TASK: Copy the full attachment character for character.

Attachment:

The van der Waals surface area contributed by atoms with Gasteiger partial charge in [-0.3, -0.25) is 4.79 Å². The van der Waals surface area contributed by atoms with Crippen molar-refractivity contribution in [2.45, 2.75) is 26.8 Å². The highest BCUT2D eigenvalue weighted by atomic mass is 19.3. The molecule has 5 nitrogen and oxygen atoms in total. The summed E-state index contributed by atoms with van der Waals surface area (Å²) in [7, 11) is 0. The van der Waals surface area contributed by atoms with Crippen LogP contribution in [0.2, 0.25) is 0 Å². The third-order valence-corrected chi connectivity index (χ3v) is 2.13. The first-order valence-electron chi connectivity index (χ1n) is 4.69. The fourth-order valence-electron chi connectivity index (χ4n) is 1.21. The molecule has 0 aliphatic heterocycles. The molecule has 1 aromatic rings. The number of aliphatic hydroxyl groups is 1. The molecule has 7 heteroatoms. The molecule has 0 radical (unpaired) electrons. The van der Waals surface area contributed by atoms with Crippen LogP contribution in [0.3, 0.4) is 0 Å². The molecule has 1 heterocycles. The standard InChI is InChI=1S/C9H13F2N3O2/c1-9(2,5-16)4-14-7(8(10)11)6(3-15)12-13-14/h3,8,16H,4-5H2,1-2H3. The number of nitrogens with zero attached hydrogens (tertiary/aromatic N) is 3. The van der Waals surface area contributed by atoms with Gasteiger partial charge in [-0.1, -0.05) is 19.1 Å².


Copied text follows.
The van der Waals surface area contributed by atoms with Gasteiger partial charge in [-0.3, -0.25) is 4.79 Å². The van der Waals surface area contributed by atoms with Crippen molar-refractivity contribution in [2.45, 2.75) is 26.8 Å². The highest BCUT2D eigenvalue weighted by atomic mass is 19.3. The molecule has 5 nitrogen and oxygen atoms in total. The summed E-state index contributed by atoms with van der Waals surface area (Å²) in [7, 11) is 0. The van der Waals surface area contributed by atoms with Crippen LogP contribution in [0.2, 0.25) is 0 Å². The third-order valence-corrected chi connectivity index (χ3v) is 2.13. The first-order valence-electron chi connectivity index (χ1n) is 4.69. The fourth-order valence-electron chi connectivity index (χ4n) is 1.21. The molecule has 0 aliphatic heterocycles. The molecule has 1 aromatic rings. The number of aliphatic hydroxyl groups is 1. The molecule has 7 heteroatoms. The molecule has 0 radical (unpaired) electrons. The van der Waals surface area contributed by atoms with Crippen LogP contribution in [0.3, 0.4) is 0 Å². The molecule has 1 heterocycles. The standard InChI is InChI=1S/C9H13F2N3O2/c1-9(2,5-16)4-14-7(8(10)11)6(3-15)12-13-14/h3,8,16H,4-5H2,1-2H3. The number of nitrogens with zero attached hydrogens (tertiary/aromatic N) is 3. The van der Waals surface area contributed by atoms with Gasteiger partial charge in [-0.1, -0.05) is 19.1 Å².